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JAMES BROTHERS COMPANY ET AL. v. UNION BANKING AND TRUST COMPANY DUBOIS (11/12/68)

decided: November 12, 1968.

JAMES BROTHERS COMPANY ET AL., APPELLANTS,
v.
UNION BANKING AND TRUST COMPANY OF DUBOIS



Appeals from judgment of Court of Common Pleas of McKean County, Dec. T., 1953, No. 1, in case of James Brothers Lumber Company et al. v. The Union Banking and Trust Company of DuBois et al.

COUNSEL

Edward J. Harkins, with him Ralph N. DeCamp, for appellants.

Louis Emanuel, with him Edward V. Cherry, and Gleason, Cherry & Guido, and Buchanan, Ingersoll, Rodewald, Kyle & Buerger, for appellees.

Bell, C. J., Musmanno, Jones, Cohen, Eagen, O'Brien and Roberts, JJ. Opinion by Mr. Chief Justice Bell. Mr. Justice Musmanno did not participate in the decision of this case.

Author: Bell

[ 432 Pa. Page 130]

This is an appeal by the plaintiffs from a Judgment of non pros. entered in favor of the defendant Union Banking and Trust Company, of DuBois. The question involved is whether the plaintiffs' delay in prosecuting this case was so great, and the resulting harm to the defendants so prejudicial as to warrant the entry of a judgment of non pros.

Crystal Springs Water Company, one of the plaintiffs, was the owner of 1,030 acres of wooded land; the Water Company was indebted to the defendant Union Banking and Trust Company in the amount of $40,000, secured by a mortgage on the land and timber. After the Water Company had defaulted on the debt, the bank, upon a writ of execution, purchased at the resulting sale the cut timber and all the merchantable timber standing on the land. Subsequently the Water Company and the Bank entered into an agreement for the continued cutting of the lumber by the James Brothers Lumber Company, which is an additional plaintiff in this case. Under this agreement, the Lumber Company was to continue cutting and selling the timber under the supervision of an appointee of the bank. This agreement stipulated that the bank did not relinquish its status of a creditor, that the agreement was not supported by consideration, and that its continuance depended upon the bank's continued satisfaction that it was adequately secured, and that the cutting project was being satisfactorily handled. The bank later notified the plaintiffs that it was terminating the agreement because these conditions had not been met. Two months later, on September 3, 1953, the bank sold its interest in the lumber acquired at the sheriff's sale to the additional defendants in this case, who were doing business as the H. S. Nosker Lumber Company.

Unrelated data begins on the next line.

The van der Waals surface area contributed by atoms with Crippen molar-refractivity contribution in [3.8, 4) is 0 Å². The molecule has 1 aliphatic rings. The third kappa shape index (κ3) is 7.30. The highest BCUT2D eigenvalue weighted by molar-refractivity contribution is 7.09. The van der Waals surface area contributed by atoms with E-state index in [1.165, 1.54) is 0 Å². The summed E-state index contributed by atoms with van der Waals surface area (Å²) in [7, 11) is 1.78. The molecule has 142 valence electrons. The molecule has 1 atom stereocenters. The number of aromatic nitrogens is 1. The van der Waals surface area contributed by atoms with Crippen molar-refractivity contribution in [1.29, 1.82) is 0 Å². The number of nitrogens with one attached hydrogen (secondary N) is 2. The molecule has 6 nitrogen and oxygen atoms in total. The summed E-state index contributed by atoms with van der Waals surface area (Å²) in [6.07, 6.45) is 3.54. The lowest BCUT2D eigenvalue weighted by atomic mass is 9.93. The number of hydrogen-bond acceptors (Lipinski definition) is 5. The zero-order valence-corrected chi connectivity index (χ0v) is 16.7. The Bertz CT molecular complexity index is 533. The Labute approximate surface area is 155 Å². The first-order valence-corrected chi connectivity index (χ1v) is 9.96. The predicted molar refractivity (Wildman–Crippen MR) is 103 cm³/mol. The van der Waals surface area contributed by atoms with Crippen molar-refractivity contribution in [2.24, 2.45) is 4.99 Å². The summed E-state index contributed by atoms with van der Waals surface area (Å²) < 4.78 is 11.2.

[ 432 Pa. Page 131]

On October 13, 1953, the plaintiffs Water Company and James Brothers Lumber Company filed a Bill in Equity averring that the bank had wrongfully terminated the agreement, and petitioned for specific performance and an accounting by the bank. On December 7, 1953, defendants filed preliminary objections. From December 7, 1953, until March 11, 1957, when defendants filed their answer to the complaint, it will suffice to say that many legal manoeuvres took place. A preliminary injunction was issued and dissolved, hearings were held, bonds were posted and Court Orders were issued.

From March 11, 1957 until September 26, 1967, more than 10 1/2 years later, the docket reveals no further progress in the matter. Plaintiffs assert that they made some efforts to fix a date for trial, but that these were not recorded on the docket because this was an Equity case, and hearings were not customarily fixed by Rule of Court, but by private consent of the parties. Nevertheless, the last date set for trial was November 17, 1958; trial was not held on that date because it was inconvenient for plaintiffs' counsel.

It is also clear that from March 10, 1959 until June 27, 1963, a period of 4 1/4 years, plaintiffs did nothing to expedite matters other than inquire of their attorneys on the average of twice a year whether any date had been set for hearing or trial. From June 27, 1963 until September 26, 1967, another period of 4 1/4 years, neither plaintiffs nor plaintiffs' counsel did anything to bring the matter to trial. This long period of delay and inactivity was climaxed on September 26, 1967, by the filing by defendants of a petition for a Rule to Show Cause why an Order of non pros. dismissing the action should not be entered.

The Rule was granted, and after submission of briefs and oral argument, the ...


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